Except today, companies don’t want to move their databases to the cloud just to solve the part-time-remote-DBA problem. Today, they’re still too focused on keeping the rest of their infrastructure in-house, so moving everything to the cloud just because they can’t keep a DBA busy seems bass-ackwards. Instead, they compare the pros and cons of the Lone Gunman, the Global Team, and just going without DBA attention altogether.
As a DBA in the 2000s, I was worried that outsourcing & remote DBA firms would take over conventional DBA jobs. They didn’t. In the early 2010s, DBAs were similarly concerned about cloud services taking over DBA jobs. That hasn’t happened yet either, and based on what I’m hearing from companies, I don’t think it’s going to happen in the near term (3-5 years).
I know a lot of my clients would love to get this problem solved – but I just don’t have a good answer for them. Relational databases aren’t getting easier to manage. In fact, with every new release of SQL Server, I see new ways for customers to shoot themselves in the foot with ever more powerful weaponry. (Don’t get me wrong – I love new features, but they don’t manage or configure themselves.)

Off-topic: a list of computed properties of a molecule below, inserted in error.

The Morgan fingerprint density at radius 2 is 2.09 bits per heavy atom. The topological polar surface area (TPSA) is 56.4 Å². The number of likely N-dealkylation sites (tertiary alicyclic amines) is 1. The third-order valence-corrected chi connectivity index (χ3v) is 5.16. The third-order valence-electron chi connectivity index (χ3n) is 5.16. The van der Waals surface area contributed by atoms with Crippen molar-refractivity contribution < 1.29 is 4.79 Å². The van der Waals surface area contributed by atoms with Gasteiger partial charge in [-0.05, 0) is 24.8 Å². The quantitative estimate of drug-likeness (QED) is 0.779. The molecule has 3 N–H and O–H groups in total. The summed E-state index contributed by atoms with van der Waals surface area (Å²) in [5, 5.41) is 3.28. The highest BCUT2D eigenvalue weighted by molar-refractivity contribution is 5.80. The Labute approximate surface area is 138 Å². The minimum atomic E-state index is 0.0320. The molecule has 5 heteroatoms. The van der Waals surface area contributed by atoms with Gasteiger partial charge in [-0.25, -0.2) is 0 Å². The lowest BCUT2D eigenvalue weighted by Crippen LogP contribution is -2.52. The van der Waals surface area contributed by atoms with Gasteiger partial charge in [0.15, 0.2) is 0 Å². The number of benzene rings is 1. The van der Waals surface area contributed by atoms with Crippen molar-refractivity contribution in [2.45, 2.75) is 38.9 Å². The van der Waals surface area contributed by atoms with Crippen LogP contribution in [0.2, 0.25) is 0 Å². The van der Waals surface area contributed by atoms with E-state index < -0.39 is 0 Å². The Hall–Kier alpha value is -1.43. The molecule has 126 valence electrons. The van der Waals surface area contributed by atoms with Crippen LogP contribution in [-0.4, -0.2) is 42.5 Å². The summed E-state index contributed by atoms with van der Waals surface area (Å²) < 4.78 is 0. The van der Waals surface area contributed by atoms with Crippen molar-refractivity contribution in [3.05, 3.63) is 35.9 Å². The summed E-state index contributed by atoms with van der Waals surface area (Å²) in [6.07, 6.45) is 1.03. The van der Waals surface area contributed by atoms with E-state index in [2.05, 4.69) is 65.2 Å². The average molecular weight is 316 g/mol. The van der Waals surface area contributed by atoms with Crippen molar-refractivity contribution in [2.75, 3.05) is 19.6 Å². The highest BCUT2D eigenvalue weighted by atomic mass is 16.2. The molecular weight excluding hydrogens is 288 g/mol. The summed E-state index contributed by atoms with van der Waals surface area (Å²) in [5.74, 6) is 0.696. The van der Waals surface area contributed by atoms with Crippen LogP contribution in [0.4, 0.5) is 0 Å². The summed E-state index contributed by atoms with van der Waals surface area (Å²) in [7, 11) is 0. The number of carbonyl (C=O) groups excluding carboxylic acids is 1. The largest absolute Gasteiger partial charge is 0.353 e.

Part of tomorrow’s answer will be software. For companies with SQL Server and sysadmins, I like where Idera’s going with SQL Elements. For shops where the developers manage SQL Server, I love Stack Exchange’s open source Opserver. Both tools still require meat popsicles to interpret the dashboard and take action, but they’re bringing insight to users without formal DBA training.
I love watching this market as it grows and changes over time. I don’t have a horse in this race – I’m never going on call again, and we don’t want to hire employees to put them on call – but I get excited every time I see a new solution.
Because I don’t want you to be on call either.